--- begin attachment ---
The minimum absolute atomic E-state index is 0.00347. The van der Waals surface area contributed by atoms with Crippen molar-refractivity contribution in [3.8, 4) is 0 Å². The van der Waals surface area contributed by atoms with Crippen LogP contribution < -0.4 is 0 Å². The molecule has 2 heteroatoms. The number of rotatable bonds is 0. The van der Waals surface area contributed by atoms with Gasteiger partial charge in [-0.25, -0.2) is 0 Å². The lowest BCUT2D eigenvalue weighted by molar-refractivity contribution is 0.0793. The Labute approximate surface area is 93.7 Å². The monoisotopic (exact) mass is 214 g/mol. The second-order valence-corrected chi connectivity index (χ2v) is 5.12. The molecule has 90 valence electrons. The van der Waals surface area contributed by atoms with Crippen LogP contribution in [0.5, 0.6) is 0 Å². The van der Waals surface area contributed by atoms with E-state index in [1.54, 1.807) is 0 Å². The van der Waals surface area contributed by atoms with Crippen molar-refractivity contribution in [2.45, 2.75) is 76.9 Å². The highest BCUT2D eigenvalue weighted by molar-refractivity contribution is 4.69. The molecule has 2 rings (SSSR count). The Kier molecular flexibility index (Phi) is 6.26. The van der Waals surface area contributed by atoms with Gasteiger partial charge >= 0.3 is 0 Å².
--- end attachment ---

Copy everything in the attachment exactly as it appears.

The minimum absolute atomic E-state index is 0.00347. The van der Waals surface area contributed by atoms with Crippen molar-refractivity contribution in [3.8, 4) is 0 Å². The van der Waals surface area contributed by atoms with Crippen LogP contribution < -0.4 is 0 Å². The molecule has 2 heteroatoms. The number of rotatable bonds is 0. The van der Waals surface area contributed by atoms with Gasteiger partial charge in [-0.25, -0.2) is 0 Å². The lowest BCUT2D eigenvalue weighted by molar-refractivity contribution is 0.0793. The Labute approximate surface area is 93.7 Å². The monoisotopic (exact) mass is 214 g/mol. The second-order valence-corrected chi connectivity index (χ2v) is 5.12. The molecule has 90 valence electrons. The van der Waals surface area contributed by atoms with Crippen LogP contribution in [0.5, 0.6) is 0 Å². The van der Waals surface area contributed by atoms with E-state index in [1.54, 1.807) is 0 Å². The van der Waals surface area contributed by atoms with Crippen molar-refractivity contribution in [2.45, 2.75) is 76.9 Å². The highest BCUT2D eigenvalue weighted by molar-refractivity contribution is 4.69. The molecule has 2 rings (SSSR count). The Kier molecular flexibility index (Phi) is 6.26. The van der Waals surface area contributed by atoms with Gasteiger partial charge >= 0.3 is 0 Å².